Anyone who listens to “the Glen Jones Radio Programme featuring X. Ray Burns” knows that WFMU-FM is about as pure New Jersey as Bruce Springsteen.
It is also much, much more, despite a weak broadcast signal (91.1) that many people even in parts of Jersey City struggle to get.
Glenn Jones and X. Ray, arguably WFMU’s most popular show, presents a healthy mix of tales from the ’burbs and extremely tasty music. The show is living proof that 1960s-style freeform radio—formats in which DJs have total control over content, regardless of genres or commercial interests—is still relevant to today’s audiences.
Glenn Jones brought international attention to WFMU in May 2001 when he set the Guinness World Record for the longest consecutive radio broadcast by staying on the air for 100 hours and 41 seconds.
“It must have been a very slow news day because we got a lot of attention from world media,” says station manager Ken Freedman. Although the record has since been broken, a commemorative plaque still graces one of the walls of the station.
Unlike many classic freeform radio stations of the past, WFMU has remained freeform—with a vengeance. “We’re always trying to fine-tune our programming,” Freedman says.
This sometimes means shows shift from time slot to time slot, forcing listeners to consult the station’s online program guide, often stumbling onto something new and equally interesting along the way.
There’s no end of variety, says music director Brian Turner. Shows come with curious names such as “Dangerous for the Brain,” “Why Oh Why,” or even the “Goddamn Dave Hill Show.”
The freeform format not only gives audiences what they like, it also introduces them to a variety of music they won’t hear almost anywhere else.
Shows dedicated to a specific musical genre, such as Reggae Schoolroom, offer a varied selection of songs. Peus’s Thing with a Hook presents songs with a heavy musical hook, regardless of the genre. Terre T, who plays a wide range of rock, can take you places you never expected to go, and Teenage Wasteland plays odd bits from several generations of teenage angst.
WMFU avoids the political diatribes of once-great freeform stations. Though it has also abandoned its 1950s Lutheran roots, you can still find religious programming and even some mystic stuff from the Far East by 1960s guru Alan Watts.
The station has 55 to 65 unpaid DJs who have regular shows, fill in, or do specials. It uses every media imaginable, including eight track and cassette tapes, reel to reel, records, CDs, and in the case of one antique music show, 19th century wax cylinders.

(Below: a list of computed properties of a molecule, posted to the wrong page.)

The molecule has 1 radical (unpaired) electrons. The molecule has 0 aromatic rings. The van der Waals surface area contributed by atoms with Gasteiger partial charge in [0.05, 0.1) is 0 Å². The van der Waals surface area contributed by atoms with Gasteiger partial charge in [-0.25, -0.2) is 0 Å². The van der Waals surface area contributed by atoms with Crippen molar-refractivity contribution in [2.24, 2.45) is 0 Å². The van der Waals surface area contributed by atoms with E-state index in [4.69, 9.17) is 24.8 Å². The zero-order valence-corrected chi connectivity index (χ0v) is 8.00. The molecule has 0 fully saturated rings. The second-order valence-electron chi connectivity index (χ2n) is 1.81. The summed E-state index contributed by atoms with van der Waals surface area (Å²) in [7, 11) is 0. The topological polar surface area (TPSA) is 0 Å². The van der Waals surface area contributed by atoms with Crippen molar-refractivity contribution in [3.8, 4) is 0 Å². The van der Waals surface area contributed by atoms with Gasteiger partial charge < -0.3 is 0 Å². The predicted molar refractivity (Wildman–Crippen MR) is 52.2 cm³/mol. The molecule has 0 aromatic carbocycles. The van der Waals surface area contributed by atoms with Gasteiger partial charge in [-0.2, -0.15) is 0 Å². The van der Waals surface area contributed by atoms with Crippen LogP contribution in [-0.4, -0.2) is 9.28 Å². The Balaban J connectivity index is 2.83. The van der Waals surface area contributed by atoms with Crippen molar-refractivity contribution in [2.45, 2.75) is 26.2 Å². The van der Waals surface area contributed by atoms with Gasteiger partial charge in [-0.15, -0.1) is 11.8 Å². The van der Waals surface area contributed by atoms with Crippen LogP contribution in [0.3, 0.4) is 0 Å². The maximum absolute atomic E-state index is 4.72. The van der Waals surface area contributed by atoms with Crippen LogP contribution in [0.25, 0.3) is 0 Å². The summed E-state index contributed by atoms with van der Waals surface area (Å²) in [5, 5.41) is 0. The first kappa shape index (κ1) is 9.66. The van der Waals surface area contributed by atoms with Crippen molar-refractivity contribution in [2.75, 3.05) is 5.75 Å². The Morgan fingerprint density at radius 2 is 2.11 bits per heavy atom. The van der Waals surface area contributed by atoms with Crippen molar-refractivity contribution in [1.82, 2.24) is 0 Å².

“The only thing I don’t think we ever used was a wire recording,” says one DJ.
DJs can highlight anything from garage to experimental.
“It all co-exists here,” Turner says. “Part of what we do is to show people the connections, when they might not be obvious.”
The wide age range explains the diversity of musical tastes. The music library is something to kill for: wall after wall of CDs, records, and cassettes covering a vast history and geography of music.
“We get more than a 100 new records in a week,” Turner says. While they include CDs and cassettes, there has been a resurgence of vinyl records, as well.
The station was launched in 1958, broadcasting lectures, classical music, and Lutheran services for Upsala College students. WFMU’s first freeform radio show was broadcast on Nov. 4, 1967, by legendary DJ Vince Scelsa. Prior to 1965, AM radio dominated the musical airwaves. Freeform competition came from WBAI-FM in New York City and a handful of other stations.
A staff walkout in 1969 shut down the station for about 10 months, but when it reopened in 1970, the station outlasted many other stations that succumbed to the commercialization of FM radio.
Freedman credits the station’s early involvement with technology for allowing it to stay two steps ahead of commercial stations. “We have a great internet presence,” he says. WFMU was among the first—if not the first station—to create a website, laying the groundwork prior to the actual launch of the web in 1993. “We recently received a grant from the Geraldine Dodge Foundation to help develop our open-source software to rewrite it for Princeton University and Seton Hall,” Freedman says.